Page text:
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January’s headlines: a review of the month’s major news

It has been a busy start to the year for the financial services industry. At My Pension Expert, we are here to help you keep track of the latest important developments affecting pensions and retirement planners. 

So, here are some of January’s headlines and what they might mean for retirement finances.

Inflation still soaring, despite a slight dip

Despite a slight easing in the rate of inflation from 10.7% to 10.5%, there will be very few sighs of relief from consumers. After all, double-digit inflation is still extremely high, and the cost-of-living crisis has left no room for complacency as households continue to feel the squeeze.

The economy may have avoided a recession, for now, thanks to a better-than-expected performance in November, but consumers are still adjusting to skyrocketing costs and real-terms pay reductions. The result is that thousands of people in their 50s and 60s are expected to leave retirement to increase their pension savings in the face of value-eroding inflation. 

According to My Pension Expert’s most recent research, 7% of over-50s in the workforce “unretired” in 2022, a trend likely to continue well into the first half of this year. 

Retirement age protests in France

Across the Channel, news broke this month that the French government plans to raise the retirement age two years to 64. It has sparked mass demonstrations across the country. 

The proposal is aimed at increasing the amount of time people contribute to their pension. However, opinion polls have shown most French people oppose these plans.

Could the UK experience similar discontent? The state pension age is currently due to rise from 66 to 67 in 2028, while an increase to 68 is not due to happen until 2046. Yet, recent reports have suggested the government is set to bring forward the rise to 68 before the end of the 2030s. 

It is a story that both the pension sector and those approaching state pension age will certainly be monitoring closely this year. 

FCA announces review into advice

Elsewhere, the Financial Conduct Authority (FCA) has announced a thematic review of the level of advice consumers are receiving from independent financial advice firms on meeting their income needs in retirement. 

Since the introduction of the pension freedoms, which allowed consumers to access their retirement savings from the age of 55, there has been a significant upwards shift in the number of pension options available. This has led to an increase in consumers drawing income from pension pots that remain invested. 

A wider range of such retirement finance options to choose from has made creating a pension plan more complicated for consumers. At the same time, the soaring cost of living has significantly impacted consumer needs.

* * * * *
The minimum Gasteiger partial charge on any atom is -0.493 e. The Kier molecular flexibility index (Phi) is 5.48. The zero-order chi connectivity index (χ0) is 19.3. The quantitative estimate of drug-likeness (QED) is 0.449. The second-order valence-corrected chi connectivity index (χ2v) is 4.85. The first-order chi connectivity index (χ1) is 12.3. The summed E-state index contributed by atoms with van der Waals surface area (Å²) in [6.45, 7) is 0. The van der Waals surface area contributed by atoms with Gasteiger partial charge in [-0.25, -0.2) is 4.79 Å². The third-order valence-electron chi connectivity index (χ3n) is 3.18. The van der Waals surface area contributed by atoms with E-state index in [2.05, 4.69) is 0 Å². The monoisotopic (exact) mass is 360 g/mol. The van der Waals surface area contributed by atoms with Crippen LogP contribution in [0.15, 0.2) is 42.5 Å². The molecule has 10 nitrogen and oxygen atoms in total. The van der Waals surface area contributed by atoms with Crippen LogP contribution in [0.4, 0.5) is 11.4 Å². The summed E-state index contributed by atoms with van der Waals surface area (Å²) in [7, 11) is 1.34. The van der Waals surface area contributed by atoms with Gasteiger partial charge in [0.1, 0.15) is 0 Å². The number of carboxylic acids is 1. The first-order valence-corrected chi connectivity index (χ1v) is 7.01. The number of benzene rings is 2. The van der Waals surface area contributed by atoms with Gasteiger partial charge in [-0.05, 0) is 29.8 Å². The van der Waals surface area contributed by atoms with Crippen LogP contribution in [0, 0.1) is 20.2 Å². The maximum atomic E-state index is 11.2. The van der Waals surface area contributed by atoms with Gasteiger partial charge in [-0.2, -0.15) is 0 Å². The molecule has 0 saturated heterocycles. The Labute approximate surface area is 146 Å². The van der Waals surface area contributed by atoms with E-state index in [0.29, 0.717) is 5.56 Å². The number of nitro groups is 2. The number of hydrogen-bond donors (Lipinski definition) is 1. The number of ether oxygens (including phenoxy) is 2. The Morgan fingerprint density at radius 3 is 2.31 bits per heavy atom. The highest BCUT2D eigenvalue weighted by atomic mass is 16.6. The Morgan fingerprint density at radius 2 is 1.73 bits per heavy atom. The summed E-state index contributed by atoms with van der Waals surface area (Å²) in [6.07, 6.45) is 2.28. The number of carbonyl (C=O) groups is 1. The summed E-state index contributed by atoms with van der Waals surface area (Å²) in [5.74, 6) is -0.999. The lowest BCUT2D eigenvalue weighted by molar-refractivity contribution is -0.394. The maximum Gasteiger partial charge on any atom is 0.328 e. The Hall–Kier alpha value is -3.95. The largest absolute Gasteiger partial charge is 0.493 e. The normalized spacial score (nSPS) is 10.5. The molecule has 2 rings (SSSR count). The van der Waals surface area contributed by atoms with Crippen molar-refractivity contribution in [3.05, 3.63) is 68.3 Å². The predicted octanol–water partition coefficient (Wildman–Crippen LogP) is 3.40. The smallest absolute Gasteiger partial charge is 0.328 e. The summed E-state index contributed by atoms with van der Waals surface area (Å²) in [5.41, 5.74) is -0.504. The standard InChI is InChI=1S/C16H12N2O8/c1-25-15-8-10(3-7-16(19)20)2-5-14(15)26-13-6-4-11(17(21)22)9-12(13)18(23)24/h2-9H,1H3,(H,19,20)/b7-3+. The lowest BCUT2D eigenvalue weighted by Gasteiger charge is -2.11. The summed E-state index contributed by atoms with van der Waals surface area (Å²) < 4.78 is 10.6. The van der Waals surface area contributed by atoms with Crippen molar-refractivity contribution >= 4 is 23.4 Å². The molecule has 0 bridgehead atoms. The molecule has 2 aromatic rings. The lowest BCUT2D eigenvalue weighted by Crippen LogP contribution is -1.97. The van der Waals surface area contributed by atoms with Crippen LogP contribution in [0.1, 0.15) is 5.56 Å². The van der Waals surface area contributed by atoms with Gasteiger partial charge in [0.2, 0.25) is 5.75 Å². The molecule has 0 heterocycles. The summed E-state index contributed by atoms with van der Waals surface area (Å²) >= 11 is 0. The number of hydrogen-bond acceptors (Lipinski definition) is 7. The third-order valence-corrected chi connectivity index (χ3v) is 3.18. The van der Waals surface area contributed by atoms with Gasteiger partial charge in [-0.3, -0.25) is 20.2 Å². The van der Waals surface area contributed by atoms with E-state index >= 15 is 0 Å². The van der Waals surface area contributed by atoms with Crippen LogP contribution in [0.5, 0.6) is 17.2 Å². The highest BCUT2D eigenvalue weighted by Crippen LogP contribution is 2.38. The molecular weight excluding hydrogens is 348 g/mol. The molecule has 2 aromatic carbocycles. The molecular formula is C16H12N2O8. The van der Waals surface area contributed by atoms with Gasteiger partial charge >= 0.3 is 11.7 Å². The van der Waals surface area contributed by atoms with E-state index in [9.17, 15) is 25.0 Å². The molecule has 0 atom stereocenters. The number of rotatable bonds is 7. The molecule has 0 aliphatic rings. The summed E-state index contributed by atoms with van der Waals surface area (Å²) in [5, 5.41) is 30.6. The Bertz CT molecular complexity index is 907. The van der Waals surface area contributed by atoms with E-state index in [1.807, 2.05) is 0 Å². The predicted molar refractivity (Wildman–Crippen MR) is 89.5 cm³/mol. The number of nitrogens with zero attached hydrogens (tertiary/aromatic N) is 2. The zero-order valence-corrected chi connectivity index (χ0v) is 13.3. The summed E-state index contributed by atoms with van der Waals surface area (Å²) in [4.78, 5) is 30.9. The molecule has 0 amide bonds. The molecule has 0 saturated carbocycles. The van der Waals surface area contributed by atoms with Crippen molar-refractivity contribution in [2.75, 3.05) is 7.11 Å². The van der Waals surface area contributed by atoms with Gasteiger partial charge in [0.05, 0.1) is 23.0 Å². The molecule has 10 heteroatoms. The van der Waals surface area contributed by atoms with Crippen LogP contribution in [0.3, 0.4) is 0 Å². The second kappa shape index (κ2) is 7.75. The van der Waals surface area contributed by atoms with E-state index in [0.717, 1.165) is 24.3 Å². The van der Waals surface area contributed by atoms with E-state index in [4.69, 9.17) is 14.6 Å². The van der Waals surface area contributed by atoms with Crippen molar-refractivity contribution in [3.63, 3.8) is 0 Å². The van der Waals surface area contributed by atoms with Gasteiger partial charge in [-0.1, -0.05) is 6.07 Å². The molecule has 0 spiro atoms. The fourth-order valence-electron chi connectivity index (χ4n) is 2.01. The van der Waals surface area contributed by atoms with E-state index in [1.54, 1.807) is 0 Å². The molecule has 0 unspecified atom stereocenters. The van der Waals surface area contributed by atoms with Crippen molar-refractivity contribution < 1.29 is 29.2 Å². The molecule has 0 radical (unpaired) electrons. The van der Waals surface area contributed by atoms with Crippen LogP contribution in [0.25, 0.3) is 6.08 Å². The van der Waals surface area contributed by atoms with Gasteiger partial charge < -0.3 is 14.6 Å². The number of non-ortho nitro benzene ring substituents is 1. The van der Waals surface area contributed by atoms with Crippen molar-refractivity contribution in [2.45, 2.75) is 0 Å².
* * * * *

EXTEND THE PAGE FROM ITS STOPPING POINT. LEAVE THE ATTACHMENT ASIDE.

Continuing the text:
As such, it is crucial that pension planners receive helpful accurate advice tailored toward their unique circumstances from the moment they access their pension. And we are hopeful that this review – the findings of which will be published towards the end of this year – will ensure a strong and consistent quality of advice throughout the sector and, most importantly, improved outcomes for consumers. 

Time ticking for firms 

The July deadline for firms to implement the FCA’s new consumer duty rules is fast-approaching. Unsurprisingly, consumer duty is taking up a lot of column space among the financial press. So, it may be worth revisiting, what will these involve? According to the FCA, consumer duty will entail: 

  • A new Consumer Principle that requires firms to act to deliver good outcomes for retail customers.
  • Cross-cutting rules requiring firms to act in good faith, avoid causing foreseeable harm, and enable and support customers to pursue their financial objectives.
  • Four Outcomes rules requiring firms to ensure consumers receive communications they can understand, products and services meet their needs, and offer fair value, and the support they need.

The consumer duty will raise expectations for the level of care firms are expected to provide to consumers. In order to comply, firms will need to make changes to the price or structure of products and services to ensure they are fair value. 

The new regulations will work to protect the rising number of vulnerable consumers turning to high-risk or unregulated investments in response to the cost-of-living crisis.  

Expect to hear much more about the term ‘consumer duty’ in the months to come. 

Supporting pension planners

Clearly, from a political, economic, and regulatory perspective, 2023 has started amidst a hive of activity. 

Crucially, Britons must know that they are not alone during this challenging time. We have continuously fought to ensure the voices of consumers are heard and strongly believe in putting the concerns of savers and investors at the forefront.  

Meanwhile, our team of expert advisers are always at hand to empower clients with all the information they need to support their financial decisions and make the most informed decision possible. 

Do not hesitate to get in touch if you need our help in how to manage your retirement finances in light of anything you have read here.